By Dianne Sundstrom
How will Long Beach handle another 26,000+ homes, its forecasted share of Southern California growth through 2029? You may want to have a say in deciding that process.
As required by the State, the City has begun an 18-month public process to update the Housing Element of the General Plan. The Housing Element Update (HEU) will build upon and revise the existing Housing Element goals, policies and programs to ensure that we can meet housing needs.
The HEU must be adopted by City Council and submitted to the California Department of Housing and Community Development (HCD) for approval by Fall 2021. In order for the State to certify the HEU, the City must demonstrate that current zoning has enough capacity to allow the development of 26,440 housing units.
In a multi-layered process, the Southern California Association of Governments (SCAG), our regional planning body, assigns housing needs to each city within the six-county region (Imperial, Los Angeles, Orange, Riverside, San Bernardino, and Ventura). Failure to submit a compliant housing element, hits the City with significant fines and the loss of transportation and affordable housing funding.
Major components of the City’s HEU focus on affordability, livability, social equity, and economic prosperity. These characteristics of the City’s population must be considered in developing housing goals and plans.
According to census.gov, total population of Long Beach is 462,628, total households are 166,813 and the number of people that constitute a household is 2.74. Total number of housing units in the City is 175,869, so the gain will be approximately 15%. Population growth from 2000-2020 was 0.1%.
Long Beach is a diverse city with people of color representing 72% of the population. Long Beach area median income (AMI) is $77,300; 30% of AMI is considered extremely low income, 50% very low income, 80% low income, and 80-120% moderate income. Overall, 64% of households in the City are very low to moderate income.
Additionally, 50% of residents are cost burdened, spending 30% or more of income on housing, and 30% severely cost burdened, spending at least 50% on housing. Sixty-one percent of Long Beach households are renters and are more likely to be people of color (80% of black and 69% of Hispanic households rent.) Since 2010 rent has increased 20%, while wages have been stagnant or decreasing for people of color yet increasing for whites.
Overcrowding has disproportionately affected people of color, and homelessness has increased faster than development of housing to accommodate them. These data clearly support the need to expand affordable housing.
The City’s 2021 - 2029 Housing Requirement, 26,440 units, is divided as follows:
Household Income based on Percent of AMI Housing Units % of Total
Very Low Income 7,122 27
Low Income 4,038 15
Moderate Income 4,149 16
Above Moderate Income 11,131 42
TOTAL 26,440 100
It appears that even if the City could meet the above construction targets, the housing needs of low to moderate income households would not be met; past performance supports that conclusion.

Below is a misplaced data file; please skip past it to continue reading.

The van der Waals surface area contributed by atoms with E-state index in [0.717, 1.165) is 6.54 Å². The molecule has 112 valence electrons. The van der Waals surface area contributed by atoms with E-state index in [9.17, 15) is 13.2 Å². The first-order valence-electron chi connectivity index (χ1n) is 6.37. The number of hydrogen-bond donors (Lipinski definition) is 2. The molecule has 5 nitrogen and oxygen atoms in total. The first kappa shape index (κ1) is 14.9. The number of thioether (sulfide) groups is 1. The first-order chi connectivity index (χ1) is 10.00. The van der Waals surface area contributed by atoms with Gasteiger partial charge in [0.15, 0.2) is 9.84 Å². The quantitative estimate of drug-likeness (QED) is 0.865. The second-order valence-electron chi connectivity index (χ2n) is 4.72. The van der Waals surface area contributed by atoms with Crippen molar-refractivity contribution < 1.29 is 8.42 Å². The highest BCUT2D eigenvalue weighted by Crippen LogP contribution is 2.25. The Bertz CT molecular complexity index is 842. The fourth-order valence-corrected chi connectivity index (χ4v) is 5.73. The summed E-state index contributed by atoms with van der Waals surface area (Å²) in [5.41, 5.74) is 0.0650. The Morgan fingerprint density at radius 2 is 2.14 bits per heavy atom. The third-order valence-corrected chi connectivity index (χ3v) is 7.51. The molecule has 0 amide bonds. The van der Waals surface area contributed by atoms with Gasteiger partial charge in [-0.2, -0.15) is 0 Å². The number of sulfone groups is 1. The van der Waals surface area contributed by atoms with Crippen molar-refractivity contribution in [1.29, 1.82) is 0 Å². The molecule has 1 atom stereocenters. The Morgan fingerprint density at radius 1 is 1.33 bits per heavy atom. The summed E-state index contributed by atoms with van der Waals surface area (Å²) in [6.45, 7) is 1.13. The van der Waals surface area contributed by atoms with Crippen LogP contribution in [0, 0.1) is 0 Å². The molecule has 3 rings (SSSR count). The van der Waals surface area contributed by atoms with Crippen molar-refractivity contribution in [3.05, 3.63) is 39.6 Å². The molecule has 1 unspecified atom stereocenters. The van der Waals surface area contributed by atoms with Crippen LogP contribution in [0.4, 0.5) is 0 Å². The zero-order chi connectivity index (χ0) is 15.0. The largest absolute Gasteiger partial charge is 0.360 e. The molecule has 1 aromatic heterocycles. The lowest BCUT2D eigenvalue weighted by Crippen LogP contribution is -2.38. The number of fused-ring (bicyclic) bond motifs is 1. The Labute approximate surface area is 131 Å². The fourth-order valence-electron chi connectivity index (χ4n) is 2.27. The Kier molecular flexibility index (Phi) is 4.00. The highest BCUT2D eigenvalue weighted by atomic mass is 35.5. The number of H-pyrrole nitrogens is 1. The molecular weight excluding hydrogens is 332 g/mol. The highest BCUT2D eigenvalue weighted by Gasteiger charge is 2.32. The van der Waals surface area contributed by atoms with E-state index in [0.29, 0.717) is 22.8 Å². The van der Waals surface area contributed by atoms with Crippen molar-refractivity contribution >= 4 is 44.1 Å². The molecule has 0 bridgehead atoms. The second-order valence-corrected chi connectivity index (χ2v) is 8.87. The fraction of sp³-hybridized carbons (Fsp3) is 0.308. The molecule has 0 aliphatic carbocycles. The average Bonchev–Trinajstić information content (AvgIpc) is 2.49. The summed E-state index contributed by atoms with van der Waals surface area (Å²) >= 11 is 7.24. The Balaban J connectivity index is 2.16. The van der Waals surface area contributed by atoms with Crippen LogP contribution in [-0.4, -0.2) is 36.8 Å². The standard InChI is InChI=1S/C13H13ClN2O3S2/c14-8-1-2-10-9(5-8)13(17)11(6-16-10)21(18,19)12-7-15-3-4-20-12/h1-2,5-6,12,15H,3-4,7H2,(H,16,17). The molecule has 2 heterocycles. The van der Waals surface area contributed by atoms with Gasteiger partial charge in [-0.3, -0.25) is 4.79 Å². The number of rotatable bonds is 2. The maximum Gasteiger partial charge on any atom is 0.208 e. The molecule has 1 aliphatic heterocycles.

During the 2013 to 2021 housing element cycle, 7,048 new units were required. According to a report compiled by the City, only 4,131 units were built and only 15% of those were affordable units. In 2020, of the 951 units that were approved and permitted, only 4% were affordable units, all in the low-income category.
Challenges and Strategies
Although the City does not actually build housing, it can effect policy and thus guide development. Some solutions that have been identified include:
• Completion of the Accessory Dwelling Unit (ADU) ordinance. In 2020, 506 building permits were issued for ADUs. Since it is illegal to use ADUs for short-term rentals, these units should add to the affordable rental pool.
• Motel conversions for temporary housing.
• Rezoning to conform to the Land Use Element adopted in 2019.
• Construction of micro units, typically one room.
• Implementing an “Enhanced Density Bonus” - permitting increased density in exchange for affordable housing.
• Completion of a homeless shelter, Atlantic Farms Bridge Housing Community, that opened in October 2020.
• Renter/Tenant protections including State laws and local codes.
• Inclusionary housing policy that promotes affordable housing (under consideration.)
But market factors and regulations are a challenge. Long Beach can encourage housing construction through streamlined permitting processes, as well as reasonable fees and development standards. The State legislature has made housing a priority and has passed several bills that have impacted local land use.
Several relevant bills are currently making their way through the legislature:
• SB6 addresses housing in commercial zones;
• SB9 addresses ADUs and lot-splitting;
By Dianne Sundstroits of residential density if the parcel is located in a transit-rich area, a jobs-rich area, or anSundstromWillH urban infill site.
For those interested, details of the bills as well as their status can be found on the State’s website: https://leginfo.legislature.ca.gov/faces/home.xhtml
City information/plans as well as a survey can be found at: http://longbeach.gov/lbds/planning/advance/housing-element-update/
If housing plans and the impact they may have on our neighborhood are important to you, please get involved! Let your thoughts be known to the Planning staff, Councilwoman Suzi Price as well as your State legislators.